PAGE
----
Maintenance & Cure
Accidents occur at any worksite, including those which are in the middle of the ocean. For hundreds of years, the United States did not offer much definitive guidance to the compensation workers were entitled to receive after accidents at sea. The maintenance and cure doctrine was one “common law” approach that was made part of admiralty and maritime law since the twelfth century. The Jones Act was additionally implemented in 1920 to provide an avenue for workers to receive compensation for their employer after a negligent accident occur. From this point on, additional statutes were implemented to provide seaman with the appropriate rights that all workers receive.
What is Maintenance and Cure?
The Laws of Oleron were adopted by the courts of England in the twelfth century and provided for a seaman’s rights to maintenance and cure. The United States based their admiralty law on English common law, eventually developing their own maintenance and cure principles. The United States courts recognized the dangers inherent with life at sea, and therefore sought to protect these seamen from a life stricken in poverty after an accident occurred at sea.
Maintenance and cure is the recovery options which seaman are entitled to receive after an injury on the high seas. Specifically, the injured seaman is entitled to maintenance, defined as a living allowance to afford the seaman accommodations similar to that which he (or she) received at sea. “Cure” is defined as the medical expenses the seaman is entitled to receive, as well as lost wages. Maintenance and cure claims provide injured seamen the right to receive the above while the seaman is still in the service of the employer. This right to receive compensation is not dependent on the negligence of the vessel owner.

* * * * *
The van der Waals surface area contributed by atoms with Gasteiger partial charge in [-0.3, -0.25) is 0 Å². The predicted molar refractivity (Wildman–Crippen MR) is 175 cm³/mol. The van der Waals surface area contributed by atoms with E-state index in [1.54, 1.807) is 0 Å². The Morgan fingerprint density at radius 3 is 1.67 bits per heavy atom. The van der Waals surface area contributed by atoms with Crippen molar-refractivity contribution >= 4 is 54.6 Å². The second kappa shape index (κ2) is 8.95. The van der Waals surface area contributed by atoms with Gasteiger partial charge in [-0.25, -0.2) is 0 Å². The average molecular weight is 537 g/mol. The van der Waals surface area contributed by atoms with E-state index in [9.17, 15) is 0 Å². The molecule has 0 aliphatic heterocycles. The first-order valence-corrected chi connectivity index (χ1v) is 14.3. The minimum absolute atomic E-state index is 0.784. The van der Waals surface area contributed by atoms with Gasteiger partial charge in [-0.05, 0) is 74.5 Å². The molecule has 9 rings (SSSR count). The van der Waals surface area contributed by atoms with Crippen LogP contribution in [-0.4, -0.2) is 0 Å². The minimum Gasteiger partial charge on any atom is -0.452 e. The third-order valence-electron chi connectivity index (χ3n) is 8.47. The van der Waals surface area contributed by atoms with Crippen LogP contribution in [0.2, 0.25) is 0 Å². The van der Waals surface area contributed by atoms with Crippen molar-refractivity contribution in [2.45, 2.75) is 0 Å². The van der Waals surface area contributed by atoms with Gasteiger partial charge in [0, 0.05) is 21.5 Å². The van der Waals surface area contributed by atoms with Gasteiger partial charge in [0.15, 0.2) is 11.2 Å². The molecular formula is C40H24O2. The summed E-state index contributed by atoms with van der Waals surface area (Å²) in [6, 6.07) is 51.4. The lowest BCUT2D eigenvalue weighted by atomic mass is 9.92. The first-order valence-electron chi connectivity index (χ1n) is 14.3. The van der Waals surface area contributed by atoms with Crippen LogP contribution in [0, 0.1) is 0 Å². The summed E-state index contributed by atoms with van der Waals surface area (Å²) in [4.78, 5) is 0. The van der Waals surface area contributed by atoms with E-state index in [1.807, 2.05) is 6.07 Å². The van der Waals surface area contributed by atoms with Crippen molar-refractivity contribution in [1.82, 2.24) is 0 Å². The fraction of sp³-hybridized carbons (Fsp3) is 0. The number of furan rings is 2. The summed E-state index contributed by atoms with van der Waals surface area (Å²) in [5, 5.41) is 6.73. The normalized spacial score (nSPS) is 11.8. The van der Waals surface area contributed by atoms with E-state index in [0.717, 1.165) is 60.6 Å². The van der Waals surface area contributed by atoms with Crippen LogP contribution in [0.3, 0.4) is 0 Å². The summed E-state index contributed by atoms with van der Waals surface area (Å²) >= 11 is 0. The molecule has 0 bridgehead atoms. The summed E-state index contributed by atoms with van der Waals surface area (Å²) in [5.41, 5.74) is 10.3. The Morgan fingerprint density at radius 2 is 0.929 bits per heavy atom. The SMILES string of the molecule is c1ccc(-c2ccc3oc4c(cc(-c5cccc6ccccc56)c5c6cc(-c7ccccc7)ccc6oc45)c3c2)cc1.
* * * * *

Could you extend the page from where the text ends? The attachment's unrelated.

Maintenance & Cure Recovery
The doctrine of maintenance cure was based on the understanding that seamen are entitled to receive room and board, even while sick on the high seas. Therefore, maintenance and cure claims will include amounts to equal the cost of lost wages, medical expenses, and outside expenses.
Maintenance and cure claims are often brought together with a Jones Act claim or a general unseaworthiness claim. However, maintenance and cure is not dependent on a Jones Act Claim or any other claim. An experienced maritime law attorney will assist you in understanding the amount of compensation you are entitled to receive under maintenance and cure claims, and whether this is the appropriate option for your injuries.
The Malley Law Firm | Houston Maritime Law Attorney
If you or a loved one were injured while at sea, do not hesitate to contact the Malley Law Firm. Tony Malley has years of experience in handling maritime injury claims and understands the different avenues you can bring a claim within. He will examine all the facts and circumstances of your case and will then discuss with you the options you have for recovery, such as maintenance and cure claims. Contact our Texas offices today for your initial free consultation.